Thursday, May 10, 2012

Open the Windows

“Inside these bars on the xylophone is a secret song. See if you can find it.” So began my class with the 5-year olds and off they went to the corners of the room for their sonic adventure. Leading with their hands, voice or mind, their urge to express something and the mind’s constant groping for coherent pattern, form and structure led them to find their “secret song.” Step two was to play it enough to remember it and then step three, bring their instrument to the circle and share it. “I like coffee, I like tea, I like Max to play with me” and off he goes. The other children listen intently and respond with a big smile and thumbs up. And off we go to the next—“I like coffee…”

I repeated the class with the 2nd grade, only this time in groups of three. In addition to finding their own song, they had both the stimulus and the limitation of having it fit with their partners. What fascinated me was that as soon as they got to their instruments, they started playing snippets of the pieces they just played in the Spring Concert. Or more interesting yet, parts of pieces that other classes had played that they had heard. So I had to remind them that the exercise was not to play what they already know, but what they don’t yet know. They had to resist the gravitational pull of going immediately to playing something familiar and search for the notes not yet played. With much coaxing, they managed to do it with pretty good results (though I did detect the bass line to “Smoke on the Water” in one of the group pieces!).

That tendency to go to the xylophone or piano or recorder and play everything we have learned is natural and necessary, the way the brain locks in the learning and paves the synapses. It gives us the comfort of the familiar and the pride of our practiced path. It is the floor and walls and ceiling and furniture of the houses we construct. If we choose something difficult that uses lots of us—say, a Beethoven sonata or Charlie Parker memorized solo or a Chinese gu-zheng composition, it has the possibility of refreshing us each time we play it. I mention the latter because I was struck with the way the five young gu-zheng (a Chinese zither) players I worked with in the World Music Festival, played a difficult piece with virtuosic techniques and great subtlety and nuance exactly the same way time and time again, like slipping into an expensive dress. That disciplined practice of precision with a beautiful piece of music is always admirable and mostly refreshing.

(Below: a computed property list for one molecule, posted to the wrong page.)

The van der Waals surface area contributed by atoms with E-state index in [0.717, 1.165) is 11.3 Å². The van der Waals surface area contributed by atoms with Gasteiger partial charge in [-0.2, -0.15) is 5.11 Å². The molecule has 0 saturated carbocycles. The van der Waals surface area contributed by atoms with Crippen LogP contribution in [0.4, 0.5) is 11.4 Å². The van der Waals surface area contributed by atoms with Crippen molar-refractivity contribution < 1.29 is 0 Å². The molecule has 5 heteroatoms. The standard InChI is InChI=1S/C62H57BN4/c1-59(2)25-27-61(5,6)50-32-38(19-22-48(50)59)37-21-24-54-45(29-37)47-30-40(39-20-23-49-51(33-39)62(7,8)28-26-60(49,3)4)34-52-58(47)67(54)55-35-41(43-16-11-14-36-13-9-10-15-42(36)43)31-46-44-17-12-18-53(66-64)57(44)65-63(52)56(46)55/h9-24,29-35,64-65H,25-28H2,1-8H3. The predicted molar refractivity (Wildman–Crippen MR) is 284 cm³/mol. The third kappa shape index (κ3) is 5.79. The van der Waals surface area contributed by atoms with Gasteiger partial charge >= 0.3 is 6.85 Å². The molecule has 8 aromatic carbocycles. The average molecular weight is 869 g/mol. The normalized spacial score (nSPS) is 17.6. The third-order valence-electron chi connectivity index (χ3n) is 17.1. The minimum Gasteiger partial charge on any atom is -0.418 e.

Why “mostly?” Because even the most inspired composed piece played by a skilled musician runs the danger of becoming rote, of shutting down any further thinking, listening or feeling. The house is decorated to perfection, every flower in its vase, piece of silverware in its place, painting hung straight on the wall, but without opening a window or door, the air can get stale and the bird song outside go unheard.

And so enter jazz and other musical styles that invite improvisation. They demand a rehearsed mastery of the tune, but also invite further exploration. The tune, worthy as it is, is not the end, but the starting point of the thinking brain’s, the listening ear’s, the open heart’s, continued investigation. Once the house is in order, you open the window and let in other ideas or converse with the other musicians gathered on the deck or smell the sweet jasmine bush in the yard. That’s the kind of musician we’re seeking to cultivate in this Orff practice, whether they be five years old, seven, or fifty-seven. And the kind of human being as well—perpetually listening, thinking, feeling, responding, searching for the next secret song.

(PS For those who live locally, see this process in action with my debut Pentatonics Family Jazz Concert at my school this Saturday. 300 Gaven St., 2 to 4. Not to be missed!)

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